Skip to content
Reading time: 2 minutes
Group of people holding a check
Kāʻanapali Ocean Resort Charitable Trust representatives at UH Maui College’s water quality laboratory

The only water quality laboratory on the island of Maui is at the University of Hawaiʻi Maui College, and it recently received a $40,000 gift from Kāʻanapali Ocean Resort Charitable Trust (KORCT). The funding will be used for a student internship at the lab and to purchase a peristaltic pump for filtering seawater, a laboratory furnace for combustion of bottles and general laboratory supplies.

The UH Maui College Water Quality Lab measures dissolved inorganic and organic nutrients as well as E. coli in seawater and freshwater. The lab provides services at a per-sample rate to industry, researchers, non-profit organizations and the community. Before it was established in 2020, samples had to be flown to Honolulu, often on ice and within hours of collection.

Andrea Kealoha
Andrea Kealoha

The lab is run by Andrea Kealoha. The UH Mānoa alumna was born and raised in Pāʻia and graduated from King Kekaulike High School. During the pandemic, Kealoha conducted research off of Kahekili Beach Park, site of the Lahaina Wastewater Reclamation Facility injection wells. Given the wastewater infrastructure improvements and the dramatic reduction in tourism, Kealoha had an unprecedented opportunity to investigate the potential positive impacts of improved water quality on coral reef health and resilience, right in front of the Kāʻanapali Ocean Resort.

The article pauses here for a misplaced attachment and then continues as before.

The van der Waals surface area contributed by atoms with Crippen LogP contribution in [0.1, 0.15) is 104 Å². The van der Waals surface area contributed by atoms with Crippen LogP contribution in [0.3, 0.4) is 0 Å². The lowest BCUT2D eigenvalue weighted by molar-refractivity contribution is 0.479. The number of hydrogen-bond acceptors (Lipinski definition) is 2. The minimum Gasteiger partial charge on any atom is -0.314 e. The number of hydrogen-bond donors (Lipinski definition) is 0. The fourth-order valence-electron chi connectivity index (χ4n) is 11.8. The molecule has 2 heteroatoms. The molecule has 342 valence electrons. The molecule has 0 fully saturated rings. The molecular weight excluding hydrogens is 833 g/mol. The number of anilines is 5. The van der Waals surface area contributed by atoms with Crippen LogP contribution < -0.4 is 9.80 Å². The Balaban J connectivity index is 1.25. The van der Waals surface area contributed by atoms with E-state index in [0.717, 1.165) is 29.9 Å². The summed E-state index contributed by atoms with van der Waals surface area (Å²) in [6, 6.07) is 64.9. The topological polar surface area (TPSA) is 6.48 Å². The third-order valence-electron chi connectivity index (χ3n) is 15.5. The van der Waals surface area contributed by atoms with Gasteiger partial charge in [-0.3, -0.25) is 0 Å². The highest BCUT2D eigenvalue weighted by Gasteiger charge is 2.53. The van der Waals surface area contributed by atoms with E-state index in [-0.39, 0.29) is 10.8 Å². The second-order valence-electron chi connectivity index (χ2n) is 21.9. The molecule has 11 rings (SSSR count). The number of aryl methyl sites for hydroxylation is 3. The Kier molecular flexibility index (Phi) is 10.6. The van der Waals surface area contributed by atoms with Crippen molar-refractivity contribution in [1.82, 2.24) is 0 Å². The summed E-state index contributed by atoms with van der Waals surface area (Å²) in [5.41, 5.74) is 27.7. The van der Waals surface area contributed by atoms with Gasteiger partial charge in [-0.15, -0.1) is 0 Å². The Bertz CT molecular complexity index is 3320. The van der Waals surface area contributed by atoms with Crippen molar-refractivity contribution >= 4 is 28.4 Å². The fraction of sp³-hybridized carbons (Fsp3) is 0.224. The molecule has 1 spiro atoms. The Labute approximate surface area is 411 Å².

“When we found out that Andrea’s work was happening literally in our backyard, we were eager to participate and get our homeowners involved,” said Kāʻanapali Ocean Resort General Manager Ryan Nobriga.

KORCT is invested in preserving the health of local reefs and supports efforts in this area from mauka to makai (from the mountain to the ocean).

In 2019, UH Maui College began offering a new science lab technician certificate program to provide knowledge and skills to collect, analyze and interpret environmental and water quality data. Kealoha said then that workforce demand for lab technicians with expertise in environmental and water quality testing in Hawaiʻi was projected to increase 36% by 2025.

Back To Top